Over the years, my sister has produced beautiful handicrafts: an intricate crocheted baby afghan, perfectly knitted mittens, and lovely crocheted lace.
I, on the other hand, have a handful of quilt squares, a crochet hook stuck in a barely used spool of thread, and a partially finished embroidered pillowcase to show for my efforts.
As it turns out, my sister may have more to show for her diligence than a bunch of lovely crafts. According to The New York Times, those who work with their hands in crafts also experience many health benefits, including:
- Increased cognitive function, particularly later in life
- Relief from chronic pain
- Decrease in disorders such as anorexia
- Stress relief
- Longer life span
For a small percentage, perhaps, such health benefits might be the driving force behind the increase in those who are taking up various handicrafts. As the New York Times notes, “a third of women ages 25 to 35 now knit or crochet.” But the revival of handicrafts might be driven by something more.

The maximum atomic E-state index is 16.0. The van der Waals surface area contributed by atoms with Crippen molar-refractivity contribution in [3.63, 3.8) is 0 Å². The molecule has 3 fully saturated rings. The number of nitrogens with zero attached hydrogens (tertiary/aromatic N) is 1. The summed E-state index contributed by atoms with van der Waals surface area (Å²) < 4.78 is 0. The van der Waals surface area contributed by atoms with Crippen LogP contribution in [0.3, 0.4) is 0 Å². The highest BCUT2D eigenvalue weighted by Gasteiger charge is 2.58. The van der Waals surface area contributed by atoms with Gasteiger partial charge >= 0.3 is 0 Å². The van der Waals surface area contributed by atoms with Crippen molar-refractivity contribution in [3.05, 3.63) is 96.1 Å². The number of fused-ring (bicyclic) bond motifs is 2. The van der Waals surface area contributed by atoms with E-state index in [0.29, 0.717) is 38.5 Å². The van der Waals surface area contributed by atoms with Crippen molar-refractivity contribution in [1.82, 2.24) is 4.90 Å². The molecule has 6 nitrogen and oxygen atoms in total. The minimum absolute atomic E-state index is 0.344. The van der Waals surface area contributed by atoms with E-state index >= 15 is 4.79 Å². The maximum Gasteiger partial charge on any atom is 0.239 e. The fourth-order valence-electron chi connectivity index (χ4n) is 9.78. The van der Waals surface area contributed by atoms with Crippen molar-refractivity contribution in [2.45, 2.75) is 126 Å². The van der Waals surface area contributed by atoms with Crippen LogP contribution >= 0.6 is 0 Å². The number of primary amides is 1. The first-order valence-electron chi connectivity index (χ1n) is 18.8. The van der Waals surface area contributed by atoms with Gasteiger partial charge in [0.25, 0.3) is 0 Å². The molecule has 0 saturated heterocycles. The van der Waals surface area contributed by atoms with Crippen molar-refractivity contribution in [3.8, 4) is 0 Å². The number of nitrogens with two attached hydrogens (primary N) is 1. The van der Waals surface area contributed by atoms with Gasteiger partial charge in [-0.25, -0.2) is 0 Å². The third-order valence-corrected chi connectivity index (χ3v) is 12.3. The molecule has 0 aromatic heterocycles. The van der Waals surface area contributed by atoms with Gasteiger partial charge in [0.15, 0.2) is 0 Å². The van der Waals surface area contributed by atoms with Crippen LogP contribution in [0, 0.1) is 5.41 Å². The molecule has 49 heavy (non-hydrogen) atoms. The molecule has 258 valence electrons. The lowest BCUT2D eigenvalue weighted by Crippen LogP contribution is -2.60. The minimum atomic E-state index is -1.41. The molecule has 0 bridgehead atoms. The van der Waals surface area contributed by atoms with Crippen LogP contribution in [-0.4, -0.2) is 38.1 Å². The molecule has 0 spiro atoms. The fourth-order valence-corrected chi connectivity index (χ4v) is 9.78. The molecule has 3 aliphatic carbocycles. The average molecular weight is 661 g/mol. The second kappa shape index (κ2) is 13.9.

It’s easy for us to justify our need for relaxation and spend a majority of our evenings glued to screens. But is it possible that Americans are sensing a lack of fulfillment as a result? Is the revival in handicraft skills such as knitting driven by a desire to create, quietly reflect, and recover the skills previous generations possessed? And in the process of recovering these lost skills, will more Americans also recover the face-to-face interpersonal relationships that our screens seem to have cut us off from?
Image Credit: Mr. Lucky